Over the past 30 years, the Amazon has lost more than520,000 km2 of forest. The loss continues at up to 27,000 km2 annually since 1990, an area almost the size of Belgium. Between May 2000 and August 2006, Brazil lost nearly 150,000 square kilometers of forest—an area larger than Greece—and since 1970, over 600,000 square kilometers (232,000 square miles) of Amazon rainforest have been destroyed. What can be done to slow deforestation?
Why is the Brazilian Amazon being Destroyed?
In many tropical countries, the majority of deforestation results from the actions of poor subsistence cultivators. However, in Brazil only about one-third of recent deforestation can be linked to "shifted" cultivators. Historically a large portion of deforestation in Brazil can be attributed to land clearing for pastureland by commercial and speculative interests, misguided government policies, inappropriate World Bank projects, and commercial exploitation of forest resources. For effective action it is imperative that these issues be addressed. Focusing solely on the promotion of sustainable use by local people would neglect the most important forces behind deforestation in Brazil.
Brazilian deforestation is strongly correlated to the economic health of the country: the decline in deforestation from 1988-1991 nicely matched the economic slowdown during the same period, while the rocketing rate of deforestation from 1993-1998 paralleled Brazil's period of rapid economic growth. During lean times, ranchers and developers do not have the cash to rapidly expand their pasturelands and operations, while the government lacks funds to sponsor highways and colonization programs and grant tax breaks and subsidies to forest exploiters.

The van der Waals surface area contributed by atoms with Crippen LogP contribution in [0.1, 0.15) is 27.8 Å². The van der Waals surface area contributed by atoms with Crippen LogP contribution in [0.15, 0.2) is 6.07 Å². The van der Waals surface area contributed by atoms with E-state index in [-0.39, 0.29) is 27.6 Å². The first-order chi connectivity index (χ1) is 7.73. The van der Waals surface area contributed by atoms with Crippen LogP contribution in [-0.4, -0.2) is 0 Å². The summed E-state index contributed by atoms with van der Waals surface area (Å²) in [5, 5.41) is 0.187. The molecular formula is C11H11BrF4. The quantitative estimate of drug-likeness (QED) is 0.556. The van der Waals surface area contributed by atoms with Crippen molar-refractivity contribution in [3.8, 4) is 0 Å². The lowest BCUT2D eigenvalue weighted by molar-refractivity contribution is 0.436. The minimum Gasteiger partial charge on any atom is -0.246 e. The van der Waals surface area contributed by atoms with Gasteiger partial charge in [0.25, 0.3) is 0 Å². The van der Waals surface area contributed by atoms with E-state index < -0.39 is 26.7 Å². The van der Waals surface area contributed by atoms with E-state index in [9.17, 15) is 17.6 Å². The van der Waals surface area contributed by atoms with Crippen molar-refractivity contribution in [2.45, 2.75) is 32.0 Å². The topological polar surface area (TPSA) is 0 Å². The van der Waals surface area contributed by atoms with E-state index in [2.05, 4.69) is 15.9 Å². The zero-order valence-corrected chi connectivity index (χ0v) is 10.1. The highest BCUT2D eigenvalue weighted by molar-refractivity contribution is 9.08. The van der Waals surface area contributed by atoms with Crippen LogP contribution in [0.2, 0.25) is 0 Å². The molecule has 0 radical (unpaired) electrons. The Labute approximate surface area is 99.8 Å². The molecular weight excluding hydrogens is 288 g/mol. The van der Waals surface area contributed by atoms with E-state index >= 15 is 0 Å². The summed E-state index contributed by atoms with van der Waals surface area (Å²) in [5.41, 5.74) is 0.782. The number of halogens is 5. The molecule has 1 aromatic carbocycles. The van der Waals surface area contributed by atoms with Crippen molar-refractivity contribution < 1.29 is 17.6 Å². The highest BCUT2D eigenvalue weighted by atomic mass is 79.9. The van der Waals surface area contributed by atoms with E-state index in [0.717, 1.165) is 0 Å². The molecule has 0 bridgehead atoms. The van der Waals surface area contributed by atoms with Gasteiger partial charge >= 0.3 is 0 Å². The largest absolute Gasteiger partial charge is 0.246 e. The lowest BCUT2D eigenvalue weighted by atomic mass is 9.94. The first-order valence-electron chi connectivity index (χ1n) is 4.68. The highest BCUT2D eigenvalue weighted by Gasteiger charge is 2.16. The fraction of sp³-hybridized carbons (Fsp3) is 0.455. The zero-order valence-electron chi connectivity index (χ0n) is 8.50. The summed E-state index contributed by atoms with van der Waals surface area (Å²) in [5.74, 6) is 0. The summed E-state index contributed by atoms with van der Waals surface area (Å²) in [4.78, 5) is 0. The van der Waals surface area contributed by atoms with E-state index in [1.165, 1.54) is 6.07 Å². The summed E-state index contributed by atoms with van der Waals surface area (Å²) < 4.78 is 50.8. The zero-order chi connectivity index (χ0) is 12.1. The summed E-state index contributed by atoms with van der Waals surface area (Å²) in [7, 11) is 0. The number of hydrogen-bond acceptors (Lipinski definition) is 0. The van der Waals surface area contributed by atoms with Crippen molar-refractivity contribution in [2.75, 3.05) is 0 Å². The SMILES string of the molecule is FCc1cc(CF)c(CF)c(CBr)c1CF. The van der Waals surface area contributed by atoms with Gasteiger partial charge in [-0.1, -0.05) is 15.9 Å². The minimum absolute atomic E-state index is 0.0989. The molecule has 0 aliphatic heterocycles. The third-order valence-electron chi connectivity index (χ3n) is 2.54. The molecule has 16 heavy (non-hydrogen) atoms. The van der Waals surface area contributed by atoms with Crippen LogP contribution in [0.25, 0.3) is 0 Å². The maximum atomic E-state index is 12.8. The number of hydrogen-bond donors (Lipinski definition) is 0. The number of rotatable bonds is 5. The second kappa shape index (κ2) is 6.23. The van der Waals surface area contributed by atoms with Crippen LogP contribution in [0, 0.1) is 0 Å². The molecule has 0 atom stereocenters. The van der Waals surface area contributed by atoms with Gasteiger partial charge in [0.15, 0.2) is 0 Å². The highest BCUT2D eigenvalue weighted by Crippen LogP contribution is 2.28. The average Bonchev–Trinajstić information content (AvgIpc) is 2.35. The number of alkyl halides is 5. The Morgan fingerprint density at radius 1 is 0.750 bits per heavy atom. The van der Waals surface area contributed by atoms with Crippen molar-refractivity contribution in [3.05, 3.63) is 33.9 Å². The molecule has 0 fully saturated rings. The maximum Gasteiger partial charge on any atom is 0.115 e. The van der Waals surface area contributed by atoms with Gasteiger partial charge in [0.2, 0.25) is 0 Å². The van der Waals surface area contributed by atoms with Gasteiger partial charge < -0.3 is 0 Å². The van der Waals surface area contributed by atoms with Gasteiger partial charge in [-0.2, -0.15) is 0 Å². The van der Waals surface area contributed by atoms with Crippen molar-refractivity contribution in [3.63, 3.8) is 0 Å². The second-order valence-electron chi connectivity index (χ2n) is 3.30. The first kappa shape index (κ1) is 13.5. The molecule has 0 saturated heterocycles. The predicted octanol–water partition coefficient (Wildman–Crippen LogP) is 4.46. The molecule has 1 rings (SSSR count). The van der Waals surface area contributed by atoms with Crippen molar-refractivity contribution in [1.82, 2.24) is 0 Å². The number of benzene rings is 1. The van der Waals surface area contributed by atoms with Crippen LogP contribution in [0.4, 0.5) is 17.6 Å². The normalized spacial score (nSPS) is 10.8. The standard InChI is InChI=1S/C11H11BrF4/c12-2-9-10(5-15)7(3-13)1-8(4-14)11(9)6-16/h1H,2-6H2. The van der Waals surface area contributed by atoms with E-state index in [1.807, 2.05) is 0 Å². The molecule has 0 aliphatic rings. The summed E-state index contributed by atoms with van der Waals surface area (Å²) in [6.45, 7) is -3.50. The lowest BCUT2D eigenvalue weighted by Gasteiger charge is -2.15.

A relatively small percentage of large landowners clear vast sections of the Amazon for cattle pastureland. Large tracts of forest are cleared and sometimes planted with African savanna grasses for cattle feeding. In many cases, especially during periods of high inflation, land is simply cleared for investment purposes. When pastureland prices exceed forest land prices (a condition made possible by tax incentives that favor pastureland over natural forest), forest clearing is a good hedge against inflation.
Such favorable taxation policies, combined with government subsidized agriculture and colonization programs, encourage the destruction of the Amazon. The practice of low taxes on income derived from agriculture and tax rates that favor pasture over forest overvalues agriculture and pastureland and makes it profitable to convert natural forest for these purposes when it normally would not be so.
Causes of deforestation in the Amazon Cattle ranches | | 65-70% | Small-scale, subsistence agriculture | | 20-25% | Large-scale, commercial agriculture | | 5-10% | Logging, legal and illegal | | 2-3% | Fires, mining, urbanization, road construction, dams | | 1-2% | Selective logging and fires that burn under the forest canopy commonly result in forest degradation, not deforestation. Therefore these